Population dynamics
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Population Dynamics. Chapter 8. Sea Otter – the other, other white meat. Why are sea otters considered keystone species? They control urchin populations which feed on kelp, hence they keep the kelp forests healthy Why did their populations decline?

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Sea otter the other other white meat
Sea Otter – the other, other white meat

  • Why are sea otters considered keystone species?

  • They control urchin populations which feed on kelp, hence they keep the kelp forests healthy

  • Why did their populations decline?

  • Originally due to hunting, now chemical pollution is suspected


Characteristics of a population
Characteristics of a population

  • Size – number of organisms

  • Density – number /space

  • Dispersion – spatial distribution

  • Age distribution – pre-breeding, breeding, or post breeding age

  • Population dynamics – how these factors change due to environmental stresses


Population growth
Population growth

  • Population change (growth) = (births + immigration) – (deaths + emigration)

  • ZPG – zero population growth is when incoming equals outgoing

  • Biotic potential – max growth for that particular population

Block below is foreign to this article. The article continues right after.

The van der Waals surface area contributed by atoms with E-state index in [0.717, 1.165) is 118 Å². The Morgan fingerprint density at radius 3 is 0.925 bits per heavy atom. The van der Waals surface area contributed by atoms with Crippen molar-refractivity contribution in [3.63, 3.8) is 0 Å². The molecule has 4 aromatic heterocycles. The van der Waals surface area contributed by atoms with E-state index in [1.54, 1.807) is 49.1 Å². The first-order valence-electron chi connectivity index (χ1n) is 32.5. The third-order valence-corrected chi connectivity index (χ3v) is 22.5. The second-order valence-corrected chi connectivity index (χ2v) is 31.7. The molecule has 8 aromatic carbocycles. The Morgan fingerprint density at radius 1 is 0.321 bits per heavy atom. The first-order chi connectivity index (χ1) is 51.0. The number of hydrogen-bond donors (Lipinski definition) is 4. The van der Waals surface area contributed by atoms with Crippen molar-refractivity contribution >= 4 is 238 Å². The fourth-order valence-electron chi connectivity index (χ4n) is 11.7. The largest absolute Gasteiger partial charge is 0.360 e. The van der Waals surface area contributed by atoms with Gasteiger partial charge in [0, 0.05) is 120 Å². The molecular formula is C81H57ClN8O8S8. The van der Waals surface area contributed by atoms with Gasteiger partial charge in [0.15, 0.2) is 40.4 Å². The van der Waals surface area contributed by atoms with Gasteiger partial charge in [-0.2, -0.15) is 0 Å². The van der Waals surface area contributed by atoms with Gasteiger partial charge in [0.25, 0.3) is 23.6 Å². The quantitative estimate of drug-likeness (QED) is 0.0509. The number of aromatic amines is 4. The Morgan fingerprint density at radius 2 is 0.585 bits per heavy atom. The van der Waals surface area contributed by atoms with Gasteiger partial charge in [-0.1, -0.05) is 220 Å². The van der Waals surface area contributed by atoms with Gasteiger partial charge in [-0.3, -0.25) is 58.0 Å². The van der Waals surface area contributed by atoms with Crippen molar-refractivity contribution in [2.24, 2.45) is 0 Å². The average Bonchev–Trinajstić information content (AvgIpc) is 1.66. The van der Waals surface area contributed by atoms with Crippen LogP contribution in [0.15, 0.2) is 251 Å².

• Intrinsic rate of increase – rate of growth with unlimited resources


High intrinsic growth rates
High intrinsic growth rates

  • Reproduce early in life

  • Have short time between generations

  • Reproduce many times

  • Have many offspring each time

  • Roaches, mice, fish, flies


Environmental resistance
Environmental Resistance

  • These are the vast assortment of environmental factors which help keep populations from growing out of control

  • This is a way a population finds an equilibrium point


Population dynamics

POPULATION SIZE

Growth factors

(biotic potential)

Decrease factors

(environmental resistance)

Abiotic

Abiotic

Too much or too little light

Temperature too high or too low

Unfavorable chemical environment

(too much or too little of critical

nutrients)

Favorable light

Favorable temperature

Favorable chemical environment

(optimal level of critical nutrients)

Biotic

Biotic

High reproductive rate

Generalized niche

Adequate food supply

Suitable habitat

Ability to compete for resources

Ability to hide from or defend

against predators

Ability to resist diseases and parasites

Ability to migrate and live in other

habitats

Ability to adapt to environmental

change

Low reproductive rate

Specialized niche

Inadequate food supply

Unsuitable or destroyed habitat

Too many competitors

Insufficient ability to hide from or defend

against predators

Inability to resist diseases and parasites

Inability to migrate and live in other

habitats

Inability to adapt to environmental

change

Fig. 9.3, p. 200


Carrying capacity
Carrying capacity

  • Biotic potential and environmental resistance will determine the population a given area can hold and sustain indefinitely

  • A population must not drop below the minimum viable population or lowest number needed to keep population from disappearing due to environmental resistance